The mother-daughter relationship is a popular theme in contemporary Italian writing but has never before been analysed in a comprehensive book-length study. In Corporeal Bonds, Patrizia Sambuco analyses novels by authors such as Elsa Morante, Francesca Sanvitale, Mariateresa Di Lascia, and Elena Ferrante, each of which is narrated from the daughter's point of view and depicts the daughter's bond with the mother. Highlighting the recurrent images throughout these works, Sambuco traces these back to alternative forms of communication between mother and daughter, as well as to the female body. Sambuco also explores the attempts of the daughter-narrators to define a female self that is outside the constrictions of patriarchal society. Through these investigations, Corporeal Bonds identifies a strong connection between the ideas of post-Lacanian critical theorists, Italian feminist thinkers, and the stories within the novels.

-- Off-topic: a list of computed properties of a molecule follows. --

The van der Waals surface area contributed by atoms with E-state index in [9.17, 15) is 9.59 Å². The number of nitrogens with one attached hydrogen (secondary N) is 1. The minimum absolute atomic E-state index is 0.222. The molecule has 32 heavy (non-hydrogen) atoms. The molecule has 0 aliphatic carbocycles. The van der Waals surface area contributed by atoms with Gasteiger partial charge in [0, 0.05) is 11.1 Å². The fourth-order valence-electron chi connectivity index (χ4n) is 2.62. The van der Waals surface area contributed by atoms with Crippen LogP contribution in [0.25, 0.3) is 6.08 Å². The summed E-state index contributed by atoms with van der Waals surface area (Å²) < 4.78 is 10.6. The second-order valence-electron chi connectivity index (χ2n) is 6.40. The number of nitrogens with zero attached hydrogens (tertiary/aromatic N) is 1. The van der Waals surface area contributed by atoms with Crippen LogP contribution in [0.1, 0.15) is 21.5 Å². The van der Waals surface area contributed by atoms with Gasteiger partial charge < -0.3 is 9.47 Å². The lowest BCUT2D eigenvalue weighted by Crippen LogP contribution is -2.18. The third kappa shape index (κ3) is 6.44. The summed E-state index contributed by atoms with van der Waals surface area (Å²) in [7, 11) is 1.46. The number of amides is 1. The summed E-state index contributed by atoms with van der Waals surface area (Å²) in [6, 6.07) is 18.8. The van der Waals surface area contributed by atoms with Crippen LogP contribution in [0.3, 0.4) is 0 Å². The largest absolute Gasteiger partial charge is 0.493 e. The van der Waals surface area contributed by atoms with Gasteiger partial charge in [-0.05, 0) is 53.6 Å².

Acknowledgments Introduction 1 Psychoanalytic Accounts of Sexual Difference: Luce Irigaray and Italian Feminism The Denial of the Mother The Mother Figure and the Maternal Irigaray: Subjectivity and the Mother-Daughter Corporeal Bond From Mothers to Daughters: The Italian Scene Diotima and Luisa Muraro Adriana Cavarero 2 Elsa Morante's Menzogna e sortilegio: The Incorporeal Bond Menzogna e sortilegio and the Critics Motherhood and the Mother-Daughter Relationship: Cesira and Anna Maternal Love: Rosaria and Alessandra Elisa 3 Francesca Sanvitale's Madre e figlia: Bodies of Pain and Imagination Body as Object of Desire The Male Hero Medical Establishment: The Attack on the Body Critique and Re-imagining Writing, Imagination, and Language Narrator, Character, and Author in Search of Identity 4 Mariateresa Di Lascia's Passaggio in ombra: The Maternal as Expression of Desire and Corporeality Desire Chiara The Daughter within the Heterosexual Economy Body and Knowledge 5 Elena Ferrante's L'amore molesto: The Renegotiation of the Mother's Body Delia: The Love and Hatred of a Selfless Subject Reconstructing the Past The Language of Dresses 6 Elena Stancanelli's Benzina: The Surreal Mother-Daughter Relationship and New Possibilities Elena Stancanelli and the Literary Scene, 1995-2000 Benzina 154 Mother and Daughter: Different Bodies, Different Personalities A Relationship of Fusion and Independence Oppressed Bodies in the Family Home Looking, and Looking at Each Other Conclusion Notes Bibliography Index